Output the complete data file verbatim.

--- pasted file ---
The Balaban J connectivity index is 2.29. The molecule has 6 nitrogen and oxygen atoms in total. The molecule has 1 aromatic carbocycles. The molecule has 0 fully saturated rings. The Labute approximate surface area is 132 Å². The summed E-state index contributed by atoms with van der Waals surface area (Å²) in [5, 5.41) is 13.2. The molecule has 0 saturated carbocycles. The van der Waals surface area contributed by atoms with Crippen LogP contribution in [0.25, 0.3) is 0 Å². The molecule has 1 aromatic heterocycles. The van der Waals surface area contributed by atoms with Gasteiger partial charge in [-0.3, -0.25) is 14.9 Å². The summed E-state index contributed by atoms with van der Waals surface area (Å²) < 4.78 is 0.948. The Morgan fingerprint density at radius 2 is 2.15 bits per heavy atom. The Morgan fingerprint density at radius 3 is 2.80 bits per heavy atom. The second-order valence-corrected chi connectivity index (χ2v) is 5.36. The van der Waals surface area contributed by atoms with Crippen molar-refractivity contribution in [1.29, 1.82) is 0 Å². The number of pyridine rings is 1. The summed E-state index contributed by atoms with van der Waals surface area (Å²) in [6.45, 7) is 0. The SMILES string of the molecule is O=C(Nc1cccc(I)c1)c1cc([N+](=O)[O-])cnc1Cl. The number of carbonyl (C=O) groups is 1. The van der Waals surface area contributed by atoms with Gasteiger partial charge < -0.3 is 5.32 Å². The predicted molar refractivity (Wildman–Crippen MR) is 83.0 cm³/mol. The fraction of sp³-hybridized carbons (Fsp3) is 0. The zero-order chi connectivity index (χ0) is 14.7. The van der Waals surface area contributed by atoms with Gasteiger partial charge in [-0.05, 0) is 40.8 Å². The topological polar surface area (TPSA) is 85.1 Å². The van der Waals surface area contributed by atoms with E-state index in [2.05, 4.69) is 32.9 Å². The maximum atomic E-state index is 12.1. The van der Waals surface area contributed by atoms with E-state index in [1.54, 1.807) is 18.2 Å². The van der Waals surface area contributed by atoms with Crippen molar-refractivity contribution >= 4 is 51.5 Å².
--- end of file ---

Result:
The Balaban J connectivity index is 2.29. The molecule has 6 nitrogen and oxygen atoms in total. The molecule has 1 aromatic carbocycles. The molecule has 0 fully saturated rings. The Labute approximate surface area is 132 Å². The summed E-state index contributed by atoms with van der Waals surface area (Å²) in [5, 5.41) is 13.2. The molecule has 0 saturated carbocycles. The van der Waals surface area contributed by atoms with Crippen LogP contribution in [0.25, 0.3) is 0 Å². The molecule has 1 aromatic heterocycles. The van der Waals surface area contributed by atoms with Gasteiger partial charge in [-0.3, -0.25) is 14.9 Å². The summed E-state index contributed by atoms with van der Waals surface area (Å²) < 4.78 is 0.948. The Morgan fingerprint density at radius 2 is 2.15 bits per heavy atom. The Morgan fingerprint density at radius 3 is 2.80 bits per heavy atom. The second-order valence-corrected chi connectivity index (χ2v) is 5.36. The van der Waals surface area contributed by atoms with Crippen molar-refractivity contribution in [1.29, 1.82) is 0 Å². The number of pyridine rings is 1. The summed E-state index contributed by atoms with van der Waals surface area (Å²) in [6.45, 7) is 0. The SMILES string of the molecule is O=C(Nc1cccc(I)c1)c1cc([N+](=O)[O-])cnc1Cl. The number of carbonyl (C=O) groups is 1. The van der Waals surface area contributed by atoms with Gasteiger partial charge < -0.3 is 5.32 Å². The predicted molar refractivity (Wildman–Crippen MR) is 83.0 cm³/mol. The fraction of sp³-hybridized carbons (Fsp3) is 0. The zero-order chi connectivity index (χ0) is 14.7. The van der Waals surface area contributed by atoms with Gasteiger partial charge in [-0.05, 0) is 40.8 Å². The topological polar surface area (TPSA) is 85.1 Å². The van der Waals surface area contributed by atoms with E-state index in [2.05, 4.69) is 32.9 Å². The maximum atomic E-state index is 12.1. The van der Waals surface area contributed by atoms with E-state index in [1.54, 1.807) is 18.2 Å². The van der Waals surface area contributed by atoms with Crippen molar-refractivity contribution >= 4 is 51.5 Å².